Jai Bhim , a Tamil film directed by TJ Gnanavel, depicting a legal drama with actor Suriya in the lead role, brings to life the struggles of Sengani, a woman from the Irula tribal community, in seeking justice.
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Rajakannu, Sengani’s husband, is nabbed by the police on false charges of theft. When he goes missing, the police claim he has fled. With the help of lawyer Chandru, played by Suriya, Sengani files a habeus corpus petition and so the story unfolds.
The film is based on true incidents from a case that took place in Vriddhachalam, dealt by Justice K Chandru in 1993 when he was practising as a lawyer. Justice Chandru, retired from the Madras High Court and who now lives in Chennai, has disposed of 96,000 cases during his tenure, a feat which he says is possible with planning, organisation and classification of cases. On average, as a judge he would listen to 75 cases a day. In this interview, he reflects on the film, the nature of truth and law as a practice.
How did you feel watching Jai Bhim ?
The first time I saw the film, I was watching like anyone else. Soon, in many of the scenes depicting the lawyer, I recognised some of my mannerisms and noticed actions and dialogues which I might have used earlier. The scenes kept reminding me of my life 30 years ago.
In the film, lawyer Chandru strongly believes that the truth will stand by his client and get her justice — it only needs to be uncovered. What is your personal experience in this matter?
In normal circumstances, the victims, or the affected people, without being tutored will tell the correct sequence of events. Only if you start adding your own masala to their story will they be confused and when confronted make a spectacle of themselves.
Therefore, when the woman came to me, I recorded whatever she said about the event leading to the disappearance of her husband and prepared my case on that basis. Later, I read out her statement and translated this into Tamil and got it verified by her. Therefore, when she was put on the witness stand, she said exactly what was in her petition without being contradicted even once by the other side.
...The odds against the poor and disadvantaged getting justice in the courts are heavy. Nevertheless, we put up a brave face against adverse weather. Even when asked how long our poor clients will withstand the tortuous litigation, we used to retort, “As long as they get justice, the fight will go on.”
Besides such bravado, we also do some background work and try to understand our limitations, and at times, have also reached compromises, which may not be fully to our satisfaction. The conviction to fight till the end comes in because even before moving the court we do solid research and only when satisfied fully, are cases filed.
People make decisions based on their perception of reality — which they believe to be the truth. If you grant that each person is not lying when they call different things “truths”, truth itself becomes multilayered…
I know truth is always relative. But that does not mean that because of its relativeness we always run after an approximation of the truth. Take the case of Sengani in the film. That her husband Rajakannu was found missing is a truth. Therefore, our pursuit was to get him back alive or dead; the term habeas corpus literally means “to produce the body”. We moved the High Court and filed a habeas corpus petition seeking for a direction to the police to produce Rajakannu; he was last seen in the police station, and therefore, the police were responsible to answer the court about his whereabouts.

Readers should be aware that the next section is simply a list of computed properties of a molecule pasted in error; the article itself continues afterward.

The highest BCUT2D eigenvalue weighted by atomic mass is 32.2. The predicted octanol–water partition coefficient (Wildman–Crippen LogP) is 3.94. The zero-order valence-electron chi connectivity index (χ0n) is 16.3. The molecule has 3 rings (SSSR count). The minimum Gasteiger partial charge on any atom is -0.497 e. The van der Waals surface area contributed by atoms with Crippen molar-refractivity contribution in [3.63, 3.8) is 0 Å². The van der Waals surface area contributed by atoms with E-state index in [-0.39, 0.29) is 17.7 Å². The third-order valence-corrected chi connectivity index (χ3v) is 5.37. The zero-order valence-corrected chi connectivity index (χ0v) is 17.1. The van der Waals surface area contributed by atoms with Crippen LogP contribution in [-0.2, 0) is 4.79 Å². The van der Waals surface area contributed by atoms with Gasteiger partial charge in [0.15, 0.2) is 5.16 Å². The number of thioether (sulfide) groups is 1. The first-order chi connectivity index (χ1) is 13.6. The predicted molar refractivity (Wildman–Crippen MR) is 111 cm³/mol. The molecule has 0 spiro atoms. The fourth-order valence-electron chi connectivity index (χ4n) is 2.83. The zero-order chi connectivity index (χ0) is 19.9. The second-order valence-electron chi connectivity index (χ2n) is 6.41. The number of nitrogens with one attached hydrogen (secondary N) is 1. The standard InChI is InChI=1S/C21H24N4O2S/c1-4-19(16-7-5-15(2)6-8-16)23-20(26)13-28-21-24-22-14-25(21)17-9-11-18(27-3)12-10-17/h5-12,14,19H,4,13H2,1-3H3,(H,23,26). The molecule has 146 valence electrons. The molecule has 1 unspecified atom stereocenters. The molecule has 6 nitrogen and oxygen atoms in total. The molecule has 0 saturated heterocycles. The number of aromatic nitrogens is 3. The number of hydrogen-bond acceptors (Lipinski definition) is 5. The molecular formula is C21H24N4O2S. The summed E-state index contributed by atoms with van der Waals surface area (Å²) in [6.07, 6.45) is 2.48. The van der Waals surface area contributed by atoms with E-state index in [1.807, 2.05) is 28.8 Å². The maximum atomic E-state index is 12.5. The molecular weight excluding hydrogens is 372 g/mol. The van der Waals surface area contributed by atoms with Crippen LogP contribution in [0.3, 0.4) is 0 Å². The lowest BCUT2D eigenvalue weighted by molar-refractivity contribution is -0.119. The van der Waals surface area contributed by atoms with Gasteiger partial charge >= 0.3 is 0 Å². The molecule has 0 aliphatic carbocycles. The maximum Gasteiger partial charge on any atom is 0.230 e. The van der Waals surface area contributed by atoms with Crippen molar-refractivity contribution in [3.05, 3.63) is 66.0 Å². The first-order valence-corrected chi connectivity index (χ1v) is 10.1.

It is only when the police started setting up a false case to hide their felony, the question of a pursuit to unravel the truth arose. In such circumstances truth is not an elusive term, but rather absolute. After filing the habeas corpus and recording the statement of the victim woman, I did not have any other material to prove the murder in the lock up by the police themselves. While they had full infrastructure to prop up new stories, we started our work to find out the whereabouts of the other two persons related to Rajakannu who were found missing.
There my work of lawyering stopped and the work of crime investigator started. It is only when we were able to locate those two in far off Kerala and brought them to speak about the happenings in the lock up that the second stage of the case began. It is in that sense that the truth was elusive and our pursuit of the same was rather dogmatic and necessary in an adversarial jurisdiction.
What are the things a lawyer must guard against?
I always advise young lawyers that in this profession they do not require a six-pack body but keeping the six-ounce brain sharp is necessary.
What is to be guarded against is the lure of quick money, lavish living and lack of legal literacy. You have to be doubly strong to overcome the heavy odds stacked against the deprived by the society and the State.
In the legal profession, the incubation period needed for a young lawyer to earn sufficient income is quite long. That’s why those who come from families of lawyers have a better deal than first-generation lawyers.
What did you do in the early years as a lawyer to understand people, society and the law itself?
I never even dreamt of becoming a lawyer. I was a student activist of a Left movement. After graduation, I decided to do community service and full-time political work. I travelled the length and breadth of Tamil Nadu, lived with different people and understood the plurality of our society and culture.
Thereafter, I decided to do law, mostly to continue my student politics. But during my student days, the Emergency (1975-1977) was declared and a vast majority of people were deprived of their constitutional rights. It was at that stage that I decided that law should be used as a tool for winning the rights of the people.